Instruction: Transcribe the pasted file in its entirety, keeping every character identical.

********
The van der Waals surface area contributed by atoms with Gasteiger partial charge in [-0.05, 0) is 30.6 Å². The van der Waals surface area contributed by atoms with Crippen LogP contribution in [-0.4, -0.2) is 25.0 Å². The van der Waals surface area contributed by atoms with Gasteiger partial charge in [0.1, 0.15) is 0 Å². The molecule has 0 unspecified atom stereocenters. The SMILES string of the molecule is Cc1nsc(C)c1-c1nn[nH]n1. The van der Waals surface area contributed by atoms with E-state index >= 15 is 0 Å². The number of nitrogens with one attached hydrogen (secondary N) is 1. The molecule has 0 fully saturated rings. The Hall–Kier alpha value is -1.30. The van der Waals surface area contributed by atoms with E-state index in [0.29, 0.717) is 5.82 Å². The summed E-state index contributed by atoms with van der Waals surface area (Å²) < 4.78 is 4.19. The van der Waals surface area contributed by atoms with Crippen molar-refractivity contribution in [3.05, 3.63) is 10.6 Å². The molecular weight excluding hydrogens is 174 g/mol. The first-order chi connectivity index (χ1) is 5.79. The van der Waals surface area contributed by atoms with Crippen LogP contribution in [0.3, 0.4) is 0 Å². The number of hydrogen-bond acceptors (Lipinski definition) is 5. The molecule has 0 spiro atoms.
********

The van der Waals surface area contributed by atoms with Gasteiger partial charge in [-0.05, 0) is 30.6 Å². The van der Waals surface area contributed by atoms with Crippen LogP contribution in [-0.4, -0.2) is 25.0 Å². The van der Waals surface area contributed by atoms with Gasteiger partial charge in [0.1, 0.15) is 0 Å². The molecule has 0 unspecified atom stereocenters. The SMILES string of the molecule is Cc1nsc(C)c1-c1nn[nH]n1. The van der Waals surface area contributed by atoms with E-state index >= 15 is 0 Å². The number of nitrogens with one attached hydrogen (secondary N) is 1. The molecule has 0 fully saturated rings. The Hall–Kier alpha value is -1.30. The van der Waals surface area contributed by atoms with E-state index in [0.29, 0.717) is 5.82 Å². The summed E-state index contributed by atoms with van der Waals surface area (Å²) < 4.78 is 4.19. The van der Waals surface area contributed by atoms with Crippen molar-refractivity contribution in [3.05, 3.63) is 10.6 Å². The molecular weight excluding hydrogens is 174 g/mol. The first-order chi connectivity index (χ1) is 5.79. The van der Waals surface area contributed by atoms with Crippen LogP contribution in [0.3, 0.4) is 0 Å². The number of hydrogen-bond acceptors (Lipinski definition) is 5. The molecule has 0 spiro atoms.